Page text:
Wednesday, March 22, 2006

Fair Comparisons

The only fair way to evaluate the results of any action is to compare the results of the action to the results of other actions in similar circumstances. It is easy to compare the results of two runners running against each other in a 100 meter dash at the same time on the same day on the same track. One runner will finish in front of the other. We can know with certainty who was the winner.

We can also compare the accomplishments of other athletes who do not compete on the same track at the same time on the same day, but the certainty of our comparison will be a little less accurate. No two golfers have the exact same conditions or get the exact same breaks on each hole in a 72 hole tournament. However, the conditions are close enough for us to declare a winner once all of the golfers have completed four rounds because the scores of each golfer can be compared based on playing the same holes and the same amount of holes, on the same course.

Tiger Woods never played against Jack Nicklaus in his prime. Hank Aaron never played against Babe Ruth at all. However, the accomplishments of Tiger Woods can be compared to Jack Nicklaus and the Home Runs of Hank Aaron can be compared to Babe Ruth because all of these men competed against the best competitors in their sport in their time and each sport is mostly unchanged.

Presidential administrations throughout history can be compared to each other but with much less certainty than is possible in sports because no two administrations have faced the same challenges; some haven’t even faced similar challenges. It is possible to evaluate the results of an administration based on the stated goals of the administration, but it is not possible to do so with any accuracy or precision because different administrations also faced different levels of opposition.

When comparing the competency of the Bush administration to the competency of the Clinton administration, there isn’t a big difference. Objectively, if we consider one of the two to be competent, then we must also consider the other to be competent and if we consider one of the two to be incompetent, then we must consider the other to be incompetent. I happen to like the objectives of the Bush administration more than I liked the objectives of the Clinton administration and I happen to like the person George Bush more than I like the person Bill Clinton, but I don’t think either man was particularly good at running a government. However, I find it hard to completely blame either man for the faults of government because some of the attributes of government seem to be unmanageable no matter who is in charge.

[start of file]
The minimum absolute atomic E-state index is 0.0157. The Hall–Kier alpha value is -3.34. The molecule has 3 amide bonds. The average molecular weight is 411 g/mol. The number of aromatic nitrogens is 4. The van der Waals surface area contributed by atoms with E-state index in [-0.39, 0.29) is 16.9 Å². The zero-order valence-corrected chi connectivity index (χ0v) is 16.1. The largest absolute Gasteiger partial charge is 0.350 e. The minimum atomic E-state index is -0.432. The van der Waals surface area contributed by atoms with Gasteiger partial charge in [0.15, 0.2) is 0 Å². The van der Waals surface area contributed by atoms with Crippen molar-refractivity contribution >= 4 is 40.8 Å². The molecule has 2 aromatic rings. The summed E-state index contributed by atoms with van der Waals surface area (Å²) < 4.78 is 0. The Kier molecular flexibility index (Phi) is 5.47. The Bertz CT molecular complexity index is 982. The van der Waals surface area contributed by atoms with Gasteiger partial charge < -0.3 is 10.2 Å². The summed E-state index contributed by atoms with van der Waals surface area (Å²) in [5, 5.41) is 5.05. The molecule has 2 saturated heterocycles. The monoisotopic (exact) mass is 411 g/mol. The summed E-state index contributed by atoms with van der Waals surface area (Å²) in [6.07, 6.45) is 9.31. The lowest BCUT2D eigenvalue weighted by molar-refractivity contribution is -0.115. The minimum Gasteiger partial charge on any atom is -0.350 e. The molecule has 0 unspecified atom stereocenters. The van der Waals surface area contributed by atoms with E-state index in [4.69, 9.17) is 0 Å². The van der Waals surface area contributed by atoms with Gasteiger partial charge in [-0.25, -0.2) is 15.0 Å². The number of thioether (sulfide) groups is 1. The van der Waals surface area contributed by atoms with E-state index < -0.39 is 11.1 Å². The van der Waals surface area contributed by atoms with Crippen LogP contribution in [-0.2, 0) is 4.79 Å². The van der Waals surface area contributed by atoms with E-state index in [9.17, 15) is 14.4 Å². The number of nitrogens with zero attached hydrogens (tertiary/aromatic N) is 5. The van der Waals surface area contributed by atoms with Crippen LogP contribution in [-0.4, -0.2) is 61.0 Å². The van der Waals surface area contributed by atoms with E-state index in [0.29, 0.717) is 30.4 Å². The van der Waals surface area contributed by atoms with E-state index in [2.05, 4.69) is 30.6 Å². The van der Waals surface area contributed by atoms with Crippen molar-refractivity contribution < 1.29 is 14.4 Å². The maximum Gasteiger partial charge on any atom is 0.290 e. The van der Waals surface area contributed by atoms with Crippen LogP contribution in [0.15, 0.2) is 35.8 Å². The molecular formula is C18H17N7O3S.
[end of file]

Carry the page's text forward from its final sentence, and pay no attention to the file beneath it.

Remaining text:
When evaluating the results of a war, it is almost impossible to be fair, accurate, and precise in coming to any meaningful conclusions. The war in Iraq was the fastest and most complete victory in the history of the world. In several weeks the army of a country of 30 million was completely defeated by the army of a country of 270 million on the soil of the country with 30 million people. It really was unprecedented, but it was also expected because of the superior technology of the country of 270 million. Were the expectations realistic? Probably, but there is really no way to know for sure because there is no point of reference for comparison.

When evaluating the after-war in Iraq, it IS impossible to come to any meaningful conclusions at this point in time because the situation in Iraq has never existed before in the history of the world. In hindsight, most reasonable people will conclude that some of the decisions regarding Iraq were poor decisions and some actions were counterproductive. I can’t make it through a day without making a bad decision, and I don’t know of any leader in government, business, church, or any other organization who doesn’t make mistakes and then make adjustments based on the lessons learned. Bad decisions alone are not a measure of failure or success. Uncorrected bad decisions or corrected bad decisions will be the determinate in the final analysis.

Pundits who claim the Bush administration is incompetent in managing the rebuilding of Iraq, or who claim the invasion of Iraq was a big mistake, or who only see the deaths and not the hope and freedom, are basing their judgments on vapid analysis because there is no point of reference for a fair comparison. These pundits are only critics who are willing to exercise freedom in their own speech, but unwilling to pay the price for freedom and unwilling to let others determine their own destiny.

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